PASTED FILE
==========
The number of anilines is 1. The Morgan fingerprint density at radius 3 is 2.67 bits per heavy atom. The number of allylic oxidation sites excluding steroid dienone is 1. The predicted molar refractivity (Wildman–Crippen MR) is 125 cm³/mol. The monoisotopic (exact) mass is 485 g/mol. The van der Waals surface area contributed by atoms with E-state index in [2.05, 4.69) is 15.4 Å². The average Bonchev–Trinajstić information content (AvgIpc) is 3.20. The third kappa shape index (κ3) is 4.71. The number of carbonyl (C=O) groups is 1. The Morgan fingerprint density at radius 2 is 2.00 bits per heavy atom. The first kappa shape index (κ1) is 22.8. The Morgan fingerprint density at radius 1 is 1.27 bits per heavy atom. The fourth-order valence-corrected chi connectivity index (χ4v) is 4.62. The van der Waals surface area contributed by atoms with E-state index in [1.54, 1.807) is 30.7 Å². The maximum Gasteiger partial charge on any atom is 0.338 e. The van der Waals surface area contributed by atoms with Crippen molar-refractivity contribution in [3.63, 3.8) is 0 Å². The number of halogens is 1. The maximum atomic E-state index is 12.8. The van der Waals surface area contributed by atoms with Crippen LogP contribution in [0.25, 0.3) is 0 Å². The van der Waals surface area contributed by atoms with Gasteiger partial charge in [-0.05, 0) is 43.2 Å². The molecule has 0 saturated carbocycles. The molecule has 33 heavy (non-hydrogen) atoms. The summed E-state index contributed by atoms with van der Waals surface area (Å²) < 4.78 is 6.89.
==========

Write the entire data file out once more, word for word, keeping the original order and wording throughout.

The number of anilines is 1. The Morgan fingerprint density at radius 3 is 2.67 bits per heavy atom. The number of allylic oxidation sites excluding steroid dienone is 1. The predicted molar refractivity (Wildman–Crippen MR) is 125 cm³/mol. The monoisotopic (exact) mass is 485 g/mol. The van der Waals surface area contributed by atoms with E-state index in [2.05, 4.69) is 15.4 Å². The average Bonchev–Trinajstić information content (AvgIpc) is 3.20. The third kappa shape index (κ3) is 4.71. The number of carbonyl (C=O) groups is 1. The Morgan fingerprint density at radius 2 is 2.00 bits per heavy atom. The first kappa shape index (κ1) is 22.8. The Morgan fingerprint density at radius 1 is 1.27 bits per heavy atom. The fourth-order valence-corrected chi connectivity index (χ4v) is 4.62. The van der Waals surface area contributed by atoms with E-state index in [1.54, 1.807) is 30.7 Å². The maximum Gasteiger partial charge on any atom is 0.338 e. The van der Waals surface area contributed by atoms with Crippen molar-refractivity contribution in [3.63, 3.8) is 0 Å². The number of halogens is 1. The maximum atomic E-state index is 12.8. The van der Waals surface area contributed by atoms with Crippen LogP contribution in [0.25, 0.3) is 0 Å². The van der Waals surface area contributed by atoms with Gasteiger partial charge in [-0.05, 0) is 43.2 Å². The molecule has 0 saturated carbocycles. The molecule has 33 heavy (non-hydrogen) atoms. The summed E-state index contributed by atoms with van der Waals surface area (Å²) < 4.78 is 6.89.